It was the last ditch attempt to save a program that gives them peace of mind, according to march organizer and undocumented immigrant Paul Quinonez.

“I couldn't afford this privilege and opportunity because I was undocumented, and I knew this and my family knew this but no one else could know this,” Quinonez said, explaining he grew up in a farming community in Eastern Washington where his peers would often take trips to Mexico.

He and about a hundred youth marched from Sturgus Park to Hing Hay Park in Seattle’s Chinatown International District on Tuesday to commemorate the fifth anniversary of DACA.

Along the way, protesters chanted “Undocumented! Unafraid!” and blocked the intersection of S. Jackson and 12th Ave S. for more than 10 minutes. As cars honked, a few speakers told their stories of coming to the United States.

“I'm from Guatemala. I immigrated to the U.S. when I was 12 years old. I knew I was undocumented right away because I overstayed my visa,” said Alejandra, who declined to give her last name. “DACA got me my first full time job and just bought my first home with my family. So we need to fight for it and protect it and fight for all access for undocumented people.”

The Deferred Action for Childhood Arrivals program is currently under threat, as 10 states including Texas, Arkansas, Alabama, Idaho, Kansas, Louisiana, Nebraska, South Carolina, Tennessee and West Virginia have demanded that President Trump end the program by Sep. 5. They will drop threats of a lawsuits against the federal government if he does.

The result would impact Washington, home to an estimated 43,000 people currently eligible for DACA. Approximately 12,000 reside in King County; 4,000 in Snohomish County; 4,000 in Pierce County and 6,000 in Yakima County, according to Migration Policy Institute data from 2016.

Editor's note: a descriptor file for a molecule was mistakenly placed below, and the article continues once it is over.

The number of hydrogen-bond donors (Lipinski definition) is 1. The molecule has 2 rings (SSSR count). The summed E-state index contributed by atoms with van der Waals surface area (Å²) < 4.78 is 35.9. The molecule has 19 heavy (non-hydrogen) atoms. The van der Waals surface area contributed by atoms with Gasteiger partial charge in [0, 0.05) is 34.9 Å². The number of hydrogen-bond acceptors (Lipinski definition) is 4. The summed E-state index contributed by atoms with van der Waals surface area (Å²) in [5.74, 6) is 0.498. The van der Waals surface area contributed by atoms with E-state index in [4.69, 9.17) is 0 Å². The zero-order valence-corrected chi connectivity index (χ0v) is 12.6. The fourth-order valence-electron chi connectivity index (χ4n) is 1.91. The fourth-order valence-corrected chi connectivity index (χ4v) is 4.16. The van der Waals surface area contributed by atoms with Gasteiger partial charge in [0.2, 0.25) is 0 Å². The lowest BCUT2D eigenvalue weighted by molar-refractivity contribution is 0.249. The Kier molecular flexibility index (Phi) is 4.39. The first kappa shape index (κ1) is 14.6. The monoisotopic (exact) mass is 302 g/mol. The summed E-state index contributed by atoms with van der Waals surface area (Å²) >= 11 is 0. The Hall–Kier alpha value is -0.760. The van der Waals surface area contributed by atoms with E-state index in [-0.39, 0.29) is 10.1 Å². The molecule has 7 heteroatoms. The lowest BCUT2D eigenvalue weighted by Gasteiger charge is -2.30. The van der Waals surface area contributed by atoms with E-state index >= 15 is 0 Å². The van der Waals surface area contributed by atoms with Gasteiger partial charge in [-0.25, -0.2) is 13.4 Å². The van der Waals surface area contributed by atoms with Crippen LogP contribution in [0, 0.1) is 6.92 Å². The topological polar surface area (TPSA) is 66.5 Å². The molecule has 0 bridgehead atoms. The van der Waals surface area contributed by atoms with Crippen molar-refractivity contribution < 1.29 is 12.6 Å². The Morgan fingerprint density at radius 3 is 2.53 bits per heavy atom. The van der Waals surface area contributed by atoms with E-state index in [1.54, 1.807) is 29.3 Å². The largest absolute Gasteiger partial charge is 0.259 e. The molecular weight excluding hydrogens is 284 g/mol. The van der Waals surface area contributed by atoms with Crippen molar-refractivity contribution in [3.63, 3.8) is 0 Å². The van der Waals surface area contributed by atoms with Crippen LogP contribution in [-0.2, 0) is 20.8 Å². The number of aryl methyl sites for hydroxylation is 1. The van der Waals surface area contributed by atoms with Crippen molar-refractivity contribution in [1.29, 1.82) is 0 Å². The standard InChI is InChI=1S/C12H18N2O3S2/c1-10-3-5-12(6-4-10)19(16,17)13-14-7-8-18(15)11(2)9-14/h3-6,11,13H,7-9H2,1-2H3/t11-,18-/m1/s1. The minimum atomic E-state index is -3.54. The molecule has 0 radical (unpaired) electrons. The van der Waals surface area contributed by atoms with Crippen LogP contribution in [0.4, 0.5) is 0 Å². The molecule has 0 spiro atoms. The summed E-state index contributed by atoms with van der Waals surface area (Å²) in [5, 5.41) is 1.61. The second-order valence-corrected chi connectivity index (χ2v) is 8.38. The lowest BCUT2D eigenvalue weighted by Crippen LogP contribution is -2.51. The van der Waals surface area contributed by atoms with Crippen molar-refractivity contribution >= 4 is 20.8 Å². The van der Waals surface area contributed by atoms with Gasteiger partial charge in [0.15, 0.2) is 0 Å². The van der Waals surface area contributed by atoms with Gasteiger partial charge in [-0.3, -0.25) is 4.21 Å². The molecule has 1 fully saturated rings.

If the administration axes the Obama-era program, DACA recipients would lose deportation protections.
DACA recipients or Dreamers, as their commonly known as, are young people who were brought to the United States illegally as children. Under DACA, they have been able to pursue college educations and professional careers.

Critics say DACA gives amnesty or blanket pardon for illegal aliens.

“I do consider the U.S. my home because I've lived here for a long time, but I just wish it would consider me one of its own as well,” said Guillermo Mogollan, a University of Washington student who was raised in Mount Vernon and hopes to run for City Council someday.

The march comes after another DACA march in Oregon on Monday, and coincides with several rallies across the county on Tuesday.

Former Seattle mayoral candidate Nikita Oliver gave her concession speech and then came to give the final rally speech: “Every good thing that has ever happened in this city has not been because elected officials decided it was the right thing to do. It was because white folks, wealthy folks listened to communities of color, told them this is what we need and mobilized and pushed the elected to do the right thing.”